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Exits: The Key To Your Trading – Part 3
  • : January 23, 2021
  • : B. Krishnakumar
 
Exits: The Key To Your Trading – Part 3
 
We have been discussing about exits in the past few weeks. Let us continue with this subject and delve slightly deeper into the concept of stop loss. Initial stop loss is one of the crucial aspects that plays a big role in influencing your risk, drawdown and expectancy or profitability of the system.

If you have not done it already, I strongly recommend you read and understand the concept of “expectancy”. Understanding this concept will provide clarity to your approach to trading and help you focus on the more important aspects in the journey to become a successful trader.

Stop Loss Placement:

Stop loss is one of the vital aspects of your trading and spend a lot of time in deciding your initial stop loss. Here are some factors that must be considered while placing the initial stop loss.

 
  • It should be at a logical level.
  • It should accommodate underlying volatility in the instrument.
  • Should not be too far away nor should it be too tight.
  • If you consciously keep the stop loss slightly closer to the price action, then have a clearly defined re-entry rule to participate in the trend.
  • Have a clearly defined trailing stop loss mechanism We will discuss more about stop loss placement this week.

Stop loss at Logical Level:

Your initial stop loss should be placed at a logical level and not at some random level. Ideally, your initial stop loss should be placed at a level which will effectively invalidate your entry logic.

What I mean by this is, if you are long, then your stop loss should be at a level which will invalidate the bullish view in the time frame you are trading. Also, try to accommodate the underlying volatility while placing your stop loss.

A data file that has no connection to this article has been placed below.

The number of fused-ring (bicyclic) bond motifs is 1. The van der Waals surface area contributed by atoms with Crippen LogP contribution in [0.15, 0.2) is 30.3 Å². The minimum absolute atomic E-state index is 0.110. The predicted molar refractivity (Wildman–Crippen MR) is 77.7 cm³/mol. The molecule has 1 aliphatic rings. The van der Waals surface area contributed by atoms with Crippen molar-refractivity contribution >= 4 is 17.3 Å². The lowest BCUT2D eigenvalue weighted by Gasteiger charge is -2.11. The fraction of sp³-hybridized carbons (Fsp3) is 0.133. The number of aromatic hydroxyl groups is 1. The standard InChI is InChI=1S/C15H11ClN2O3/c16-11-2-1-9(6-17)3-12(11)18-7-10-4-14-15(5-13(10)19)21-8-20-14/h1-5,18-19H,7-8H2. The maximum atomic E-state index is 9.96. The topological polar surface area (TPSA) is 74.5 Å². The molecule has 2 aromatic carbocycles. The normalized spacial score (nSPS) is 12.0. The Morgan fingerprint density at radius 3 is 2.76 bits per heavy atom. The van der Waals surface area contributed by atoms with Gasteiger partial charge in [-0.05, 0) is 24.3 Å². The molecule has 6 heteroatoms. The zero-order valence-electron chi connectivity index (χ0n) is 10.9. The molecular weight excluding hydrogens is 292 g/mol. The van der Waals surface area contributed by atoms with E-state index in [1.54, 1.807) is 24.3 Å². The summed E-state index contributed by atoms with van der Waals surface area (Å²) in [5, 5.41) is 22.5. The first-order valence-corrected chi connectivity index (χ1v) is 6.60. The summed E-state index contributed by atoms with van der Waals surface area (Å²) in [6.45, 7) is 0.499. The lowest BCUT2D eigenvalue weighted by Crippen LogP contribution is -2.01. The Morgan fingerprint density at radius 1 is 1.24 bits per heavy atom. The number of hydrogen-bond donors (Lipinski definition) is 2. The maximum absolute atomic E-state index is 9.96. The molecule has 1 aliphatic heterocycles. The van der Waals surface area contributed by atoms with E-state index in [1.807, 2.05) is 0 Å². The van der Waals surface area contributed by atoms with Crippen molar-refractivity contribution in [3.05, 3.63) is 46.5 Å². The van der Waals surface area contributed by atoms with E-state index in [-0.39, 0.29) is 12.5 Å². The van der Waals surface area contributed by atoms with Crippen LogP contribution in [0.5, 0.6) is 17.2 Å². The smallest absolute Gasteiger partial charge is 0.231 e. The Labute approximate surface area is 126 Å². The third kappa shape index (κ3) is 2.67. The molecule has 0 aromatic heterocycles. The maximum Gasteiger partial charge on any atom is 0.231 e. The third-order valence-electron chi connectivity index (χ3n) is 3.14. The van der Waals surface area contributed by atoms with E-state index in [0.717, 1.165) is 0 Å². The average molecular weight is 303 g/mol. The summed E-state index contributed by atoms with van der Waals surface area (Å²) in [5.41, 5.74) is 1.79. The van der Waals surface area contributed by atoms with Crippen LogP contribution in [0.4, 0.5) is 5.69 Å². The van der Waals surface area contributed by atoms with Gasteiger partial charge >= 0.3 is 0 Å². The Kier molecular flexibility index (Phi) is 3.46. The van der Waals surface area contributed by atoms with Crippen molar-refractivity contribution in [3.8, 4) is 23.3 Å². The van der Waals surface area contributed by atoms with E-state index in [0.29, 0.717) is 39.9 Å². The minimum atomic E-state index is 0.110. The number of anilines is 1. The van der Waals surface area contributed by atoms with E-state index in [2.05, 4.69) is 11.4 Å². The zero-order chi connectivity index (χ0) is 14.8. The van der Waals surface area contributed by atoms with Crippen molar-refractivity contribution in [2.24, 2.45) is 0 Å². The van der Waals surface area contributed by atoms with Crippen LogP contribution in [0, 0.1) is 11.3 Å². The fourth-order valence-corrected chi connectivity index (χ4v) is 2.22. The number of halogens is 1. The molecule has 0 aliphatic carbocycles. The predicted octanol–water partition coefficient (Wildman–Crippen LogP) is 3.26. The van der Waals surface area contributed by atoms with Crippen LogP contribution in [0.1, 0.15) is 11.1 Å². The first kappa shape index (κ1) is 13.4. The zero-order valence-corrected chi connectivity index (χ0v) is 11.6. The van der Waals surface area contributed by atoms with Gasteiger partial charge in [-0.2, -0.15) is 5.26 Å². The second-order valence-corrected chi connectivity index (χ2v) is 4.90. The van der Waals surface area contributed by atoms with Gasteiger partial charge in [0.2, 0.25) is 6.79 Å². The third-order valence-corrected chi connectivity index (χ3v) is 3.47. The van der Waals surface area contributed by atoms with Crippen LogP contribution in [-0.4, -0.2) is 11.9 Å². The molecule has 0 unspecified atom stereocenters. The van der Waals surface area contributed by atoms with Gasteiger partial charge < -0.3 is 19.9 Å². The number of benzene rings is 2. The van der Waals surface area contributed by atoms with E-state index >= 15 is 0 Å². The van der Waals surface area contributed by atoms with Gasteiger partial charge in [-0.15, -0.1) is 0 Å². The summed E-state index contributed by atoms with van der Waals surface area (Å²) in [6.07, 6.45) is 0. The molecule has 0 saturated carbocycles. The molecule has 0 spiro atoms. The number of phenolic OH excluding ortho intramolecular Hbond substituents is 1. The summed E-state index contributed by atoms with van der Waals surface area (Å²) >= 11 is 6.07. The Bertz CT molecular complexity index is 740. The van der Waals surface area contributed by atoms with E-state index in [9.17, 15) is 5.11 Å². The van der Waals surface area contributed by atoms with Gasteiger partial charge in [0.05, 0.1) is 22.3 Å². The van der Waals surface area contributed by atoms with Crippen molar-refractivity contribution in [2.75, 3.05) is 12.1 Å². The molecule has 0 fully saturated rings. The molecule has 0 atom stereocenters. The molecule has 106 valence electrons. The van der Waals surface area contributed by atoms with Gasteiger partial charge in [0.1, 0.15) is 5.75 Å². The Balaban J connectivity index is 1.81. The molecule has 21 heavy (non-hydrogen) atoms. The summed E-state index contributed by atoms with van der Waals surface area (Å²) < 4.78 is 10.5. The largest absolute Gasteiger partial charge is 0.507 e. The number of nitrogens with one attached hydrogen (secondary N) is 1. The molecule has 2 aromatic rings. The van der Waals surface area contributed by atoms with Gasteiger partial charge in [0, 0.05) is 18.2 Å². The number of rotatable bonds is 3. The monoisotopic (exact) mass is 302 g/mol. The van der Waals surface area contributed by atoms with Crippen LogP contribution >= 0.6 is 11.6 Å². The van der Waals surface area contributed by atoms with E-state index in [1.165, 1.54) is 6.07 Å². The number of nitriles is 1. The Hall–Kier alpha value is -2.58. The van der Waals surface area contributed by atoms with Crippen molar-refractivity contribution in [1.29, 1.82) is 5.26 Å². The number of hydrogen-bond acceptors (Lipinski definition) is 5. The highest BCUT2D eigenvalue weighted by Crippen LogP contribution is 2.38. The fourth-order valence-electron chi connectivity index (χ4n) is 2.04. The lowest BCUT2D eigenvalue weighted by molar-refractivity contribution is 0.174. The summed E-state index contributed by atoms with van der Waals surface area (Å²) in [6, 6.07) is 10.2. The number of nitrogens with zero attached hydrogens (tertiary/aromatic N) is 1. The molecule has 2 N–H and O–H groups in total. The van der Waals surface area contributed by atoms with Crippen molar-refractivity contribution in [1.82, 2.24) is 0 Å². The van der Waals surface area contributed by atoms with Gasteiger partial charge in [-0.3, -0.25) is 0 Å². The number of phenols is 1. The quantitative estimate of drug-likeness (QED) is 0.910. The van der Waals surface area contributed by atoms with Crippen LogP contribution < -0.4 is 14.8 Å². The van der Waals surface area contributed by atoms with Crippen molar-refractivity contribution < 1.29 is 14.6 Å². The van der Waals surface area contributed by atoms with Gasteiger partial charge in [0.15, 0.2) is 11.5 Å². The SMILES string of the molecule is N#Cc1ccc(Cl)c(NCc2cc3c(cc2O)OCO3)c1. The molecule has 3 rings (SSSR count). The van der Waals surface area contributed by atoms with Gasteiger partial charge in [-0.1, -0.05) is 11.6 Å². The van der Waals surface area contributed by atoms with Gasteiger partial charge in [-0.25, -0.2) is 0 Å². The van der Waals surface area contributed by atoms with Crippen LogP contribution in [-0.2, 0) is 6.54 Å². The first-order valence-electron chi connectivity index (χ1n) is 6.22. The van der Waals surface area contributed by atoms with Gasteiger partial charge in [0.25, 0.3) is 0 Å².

This cushion for volatility is essential as this will ensure you do not get stopped during normal volatility.

There could be occasions where your initial logical stop loss (as discussed above) may be slightly wide from your entry price, making the trade unaffordable. You can deal with this situation in one of the two ways detailed below.

 
  1. If your initial stop loss is wide, adjust your position size so that the overall risk at the portfolio level is within the predefined limits.
  2. If you either do not want to adjust your position size or if it is practically not possible to adjust your position size, then you can cap the initial stop loss at some percentage of your capital and take the trade

The problem with the second approach is that you can get stopped out and the price can still go in the direction of your trade. To deal with this scenario, you must have a logical re-entry rule so that you can control the initial risk as well as participate in the trend, without having to adjust your position size.

Now, the logical question could be which of the two approaches is correct. Both have their pros and cons. As I have been emphasizing on several occasions in the weekly webinars and discussions, there is a trade- off in every decision.

There is no right way or wrong way. Understand the pros & cons and choose an approach that suits you and stick to it.

What are the different methods or approaches to stop loss placement?

I request you to share your approach or thoughts so that it gives me more insights and probably interesting approaches to the concept.

I will try to list out common approaches or methods of stop loss placement next week. Looking forward to your response.